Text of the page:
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Whiteouts, landslides and floods cut off California roads

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California’s latest round of storms created harrowing travel conditions across the state on Saturday, with icy roads rumble through traffic in the Sierra Nevada mountains and downpours cutting off roads south of San Francisco along the central coast.

As of Saturday afternoon, mountain highways had been repeatedly closed after cars and trucks lost control and spun in high winds and heavy snow. In warmer parts of California, ground still saturated from the previous two weeks of storms created the conditions for landslides and flooding.

“During the height of the storms, stay home and watch the football games or relax,” Gilbert Mohtes-Chan, spokesman for the California Department of Transportation, or Caltrans, said in an interview Saturday.

Driving conditions were particularly dangerous in the northeastern part of the state. Late Saturday morning, the National Weather Service said it was “unsafe if not impossible” to travel to the Sierra Nevada due to whiteout conditions.

Earlier in the day and into the night, portions of major highways that run through the mountains, including Interstate 80 and Route 50, were repeatedly closed due to vehicle traffic jams and whiteout conditions. . As of 12:30 p.m. PT, a portion of Interstate 80 was closed due to low visibility and a section of Route 50 was closed for avalanche control.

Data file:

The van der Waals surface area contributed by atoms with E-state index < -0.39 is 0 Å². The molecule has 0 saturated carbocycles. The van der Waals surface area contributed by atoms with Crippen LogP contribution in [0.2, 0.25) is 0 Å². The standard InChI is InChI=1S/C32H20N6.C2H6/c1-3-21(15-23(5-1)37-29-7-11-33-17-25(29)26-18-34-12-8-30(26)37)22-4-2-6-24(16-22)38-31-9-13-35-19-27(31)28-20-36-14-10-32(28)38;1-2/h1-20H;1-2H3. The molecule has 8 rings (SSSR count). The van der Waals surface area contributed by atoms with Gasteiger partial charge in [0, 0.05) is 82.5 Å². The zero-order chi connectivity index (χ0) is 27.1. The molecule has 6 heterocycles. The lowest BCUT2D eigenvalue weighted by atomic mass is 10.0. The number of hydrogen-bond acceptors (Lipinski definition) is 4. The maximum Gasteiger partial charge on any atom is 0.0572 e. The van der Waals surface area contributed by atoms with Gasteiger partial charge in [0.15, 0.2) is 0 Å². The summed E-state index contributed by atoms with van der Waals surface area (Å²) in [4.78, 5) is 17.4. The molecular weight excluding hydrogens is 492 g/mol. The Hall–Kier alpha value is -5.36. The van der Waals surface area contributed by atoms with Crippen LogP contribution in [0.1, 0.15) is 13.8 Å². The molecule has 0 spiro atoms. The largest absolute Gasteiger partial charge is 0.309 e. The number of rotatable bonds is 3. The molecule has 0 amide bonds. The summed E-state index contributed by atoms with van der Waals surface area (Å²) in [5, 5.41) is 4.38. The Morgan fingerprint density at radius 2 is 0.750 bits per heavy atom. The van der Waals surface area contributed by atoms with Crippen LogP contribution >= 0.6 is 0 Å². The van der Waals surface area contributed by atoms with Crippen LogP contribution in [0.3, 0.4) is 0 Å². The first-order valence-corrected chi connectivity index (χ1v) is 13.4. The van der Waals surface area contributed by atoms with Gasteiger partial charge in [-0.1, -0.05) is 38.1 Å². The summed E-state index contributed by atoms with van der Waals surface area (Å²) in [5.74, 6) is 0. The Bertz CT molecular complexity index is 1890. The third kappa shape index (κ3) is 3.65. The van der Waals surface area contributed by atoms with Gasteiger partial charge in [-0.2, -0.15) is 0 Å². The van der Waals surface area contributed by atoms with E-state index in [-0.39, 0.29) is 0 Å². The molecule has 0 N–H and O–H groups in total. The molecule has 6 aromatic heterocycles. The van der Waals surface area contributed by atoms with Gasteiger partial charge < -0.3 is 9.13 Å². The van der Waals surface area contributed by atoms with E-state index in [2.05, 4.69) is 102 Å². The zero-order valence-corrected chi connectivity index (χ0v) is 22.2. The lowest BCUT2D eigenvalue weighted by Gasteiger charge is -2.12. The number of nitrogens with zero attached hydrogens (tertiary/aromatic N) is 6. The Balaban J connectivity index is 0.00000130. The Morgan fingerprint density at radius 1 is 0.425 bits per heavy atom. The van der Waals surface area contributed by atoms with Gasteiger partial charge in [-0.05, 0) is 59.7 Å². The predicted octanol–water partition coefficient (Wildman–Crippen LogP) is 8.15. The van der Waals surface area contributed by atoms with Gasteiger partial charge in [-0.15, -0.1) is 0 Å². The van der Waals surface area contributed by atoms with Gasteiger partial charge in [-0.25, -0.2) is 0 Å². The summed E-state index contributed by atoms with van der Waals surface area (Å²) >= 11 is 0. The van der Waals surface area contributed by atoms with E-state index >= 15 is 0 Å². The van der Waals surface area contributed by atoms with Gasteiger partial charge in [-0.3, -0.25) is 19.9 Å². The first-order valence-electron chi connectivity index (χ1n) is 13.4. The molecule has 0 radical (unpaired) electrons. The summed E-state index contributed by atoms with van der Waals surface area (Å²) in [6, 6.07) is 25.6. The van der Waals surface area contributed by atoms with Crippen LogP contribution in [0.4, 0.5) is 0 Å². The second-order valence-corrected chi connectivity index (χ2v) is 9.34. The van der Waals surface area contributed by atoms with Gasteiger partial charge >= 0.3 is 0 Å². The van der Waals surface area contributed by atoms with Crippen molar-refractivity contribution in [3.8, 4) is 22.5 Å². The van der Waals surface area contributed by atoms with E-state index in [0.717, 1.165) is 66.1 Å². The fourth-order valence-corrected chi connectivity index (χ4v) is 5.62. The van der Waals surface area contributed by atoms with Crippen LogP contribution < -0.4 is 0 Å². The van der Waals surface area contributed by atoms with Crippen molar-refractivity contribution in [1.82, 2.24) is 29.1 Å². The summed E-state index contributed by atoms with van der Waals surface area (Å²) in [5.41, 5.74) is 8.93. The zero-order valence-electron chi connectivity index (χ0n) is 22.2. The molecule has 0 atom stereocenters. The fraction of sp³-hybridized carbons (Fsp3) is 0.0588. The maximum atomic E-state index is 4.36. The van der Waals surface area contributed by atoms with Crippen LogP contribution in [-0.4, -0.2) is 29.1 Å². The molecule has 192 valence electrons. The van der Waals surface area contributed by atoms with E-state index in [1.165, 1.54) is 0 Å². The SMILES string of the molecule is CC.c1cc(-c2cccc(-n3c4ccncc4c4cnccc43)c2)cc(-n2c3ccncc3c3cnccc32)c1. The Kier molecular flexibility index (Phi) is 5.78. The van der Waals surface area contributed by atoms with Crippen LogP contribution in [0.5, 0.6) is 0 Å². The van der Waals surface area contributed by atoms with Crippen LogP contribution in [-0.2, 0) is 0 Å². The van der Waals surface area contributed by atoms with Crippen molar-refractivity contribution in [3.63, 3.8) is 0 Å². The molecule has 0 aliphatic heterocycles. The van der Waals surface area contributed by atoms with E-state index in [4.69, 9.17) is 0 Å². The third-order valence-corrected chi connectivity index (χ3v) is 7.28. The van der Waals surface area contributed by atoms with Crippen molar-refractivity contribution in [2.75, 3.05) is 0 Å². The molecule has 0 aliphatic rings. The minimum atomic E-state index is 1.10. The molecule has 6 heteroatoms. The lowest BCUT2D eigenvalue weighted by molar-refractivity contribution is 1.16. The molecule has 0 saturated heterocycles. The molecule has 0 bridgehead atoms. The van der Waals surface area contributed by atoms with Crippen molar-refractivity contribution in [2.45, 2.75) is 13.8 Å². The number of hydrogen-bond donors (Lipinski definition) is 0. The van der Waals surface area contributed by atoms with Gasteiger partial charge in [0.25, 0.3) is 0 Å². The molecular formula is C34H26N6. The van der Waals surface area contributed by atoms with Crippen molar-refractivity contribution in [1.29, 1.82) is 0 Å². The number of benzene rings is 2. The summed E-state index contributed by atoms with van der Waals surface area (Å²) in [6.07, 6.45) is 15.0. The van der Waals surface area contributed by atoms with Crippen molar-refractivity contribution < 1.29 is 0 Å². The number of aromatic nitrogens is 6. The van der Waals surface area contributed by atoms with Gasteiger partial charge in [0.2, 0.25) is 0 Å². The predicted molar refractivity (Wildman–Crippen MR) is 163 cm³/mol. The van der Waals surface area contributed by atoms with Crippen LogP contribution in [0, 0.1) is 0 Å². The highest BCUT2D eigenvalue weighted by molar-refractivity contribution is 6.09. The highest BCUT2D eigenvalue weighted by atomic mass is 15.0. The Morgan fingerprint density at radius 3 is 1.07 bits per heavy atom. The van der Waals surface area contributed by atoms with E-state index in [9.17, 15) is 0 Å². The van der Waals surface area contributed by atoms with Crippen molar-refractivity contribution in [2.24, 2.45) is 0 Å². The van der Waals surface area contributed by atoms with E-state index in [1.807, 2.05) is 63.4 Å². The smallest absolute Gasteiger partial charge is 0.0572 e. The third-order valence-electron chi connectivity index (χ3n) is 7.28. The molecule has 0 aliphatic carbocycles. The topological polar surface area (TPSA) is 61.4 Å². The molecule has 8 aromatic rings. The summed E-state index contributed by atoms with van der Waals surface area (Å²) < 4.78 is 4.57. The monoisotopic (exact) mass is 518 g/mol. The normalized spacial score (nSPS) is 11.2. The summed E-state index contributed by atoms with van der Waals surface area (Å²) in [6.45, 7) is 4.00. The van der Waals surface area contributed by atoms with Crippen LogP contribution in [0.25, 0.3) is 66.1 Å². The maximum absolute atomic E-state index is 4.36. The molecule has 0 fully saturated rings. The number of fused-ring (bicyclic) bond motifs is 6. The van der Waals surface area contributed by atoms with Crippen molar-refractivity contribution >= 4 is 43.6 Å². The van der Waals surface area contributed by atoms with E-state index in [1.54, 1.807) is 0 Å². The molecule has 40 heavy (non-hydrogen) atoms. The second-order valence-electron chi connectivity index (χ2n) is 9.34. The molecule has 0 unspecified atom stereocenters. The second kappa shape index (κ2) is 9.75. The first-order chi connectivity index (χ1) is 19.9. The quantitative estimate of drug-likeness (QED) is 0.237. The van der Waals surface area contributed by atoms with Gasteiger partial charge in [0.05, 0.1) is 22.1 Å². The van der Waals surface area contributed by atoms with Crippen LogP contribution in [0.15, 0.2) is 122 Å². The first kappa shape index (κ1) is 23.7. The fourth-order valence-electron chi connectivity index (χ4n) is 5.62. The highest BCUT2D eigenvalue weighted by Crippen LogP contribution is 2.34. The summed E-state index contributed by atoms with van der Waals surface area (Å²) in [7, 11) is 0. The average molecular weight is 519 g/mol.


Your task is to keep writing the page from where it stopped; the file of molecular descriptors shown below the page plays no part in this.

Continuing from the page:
At lower elevations, flooding, landslides, and falling trees and power lines cut roads.

In Santa Cruz, California Highway Patrol Warned people not to drive unless necessary and said threats included falling cables and trees, flooding, sinkholes and landslides. About 50 miles south of San Francisco in the coastal town of Pescadero, a landslide caused a road close indefinitely and a relative partially collapsed.

Areas scorched by wildfires were particularly vulnerable to heavy rains, including about 60 miles northwest of Sacramento at Rumsey Canyon, where a highway was closed on Saturday due to a landslide. Mr Mohtes-Chan said heavily burned areas were vulnerable to landslides because the burned layer of soil can be hard and shell-like. When the looser ground above the hard layer becomes saturated with water, it can slip.

Flooding and landslides were also a concern in southern California, although Saturday’s storm conditions were less severe than in northern and central California.

Mohtes-Chan said people who must travel should come prepared and be aware of the conditions, which could include traffic delays, flooding and blowing snow. Caltrans has an online map that shows live traffic conditions.

He also warned drivers to stay on main roads, even though navigation apps such as Waze or Google Maps advise drivers to use seemingly less busy and more rural roads. “There have been people who have gotten stuck in the snow and then cell service is spotty and they’re stuck because they’ve gone off the main roads,” Mohtes-Chan said.

nytimes Gt

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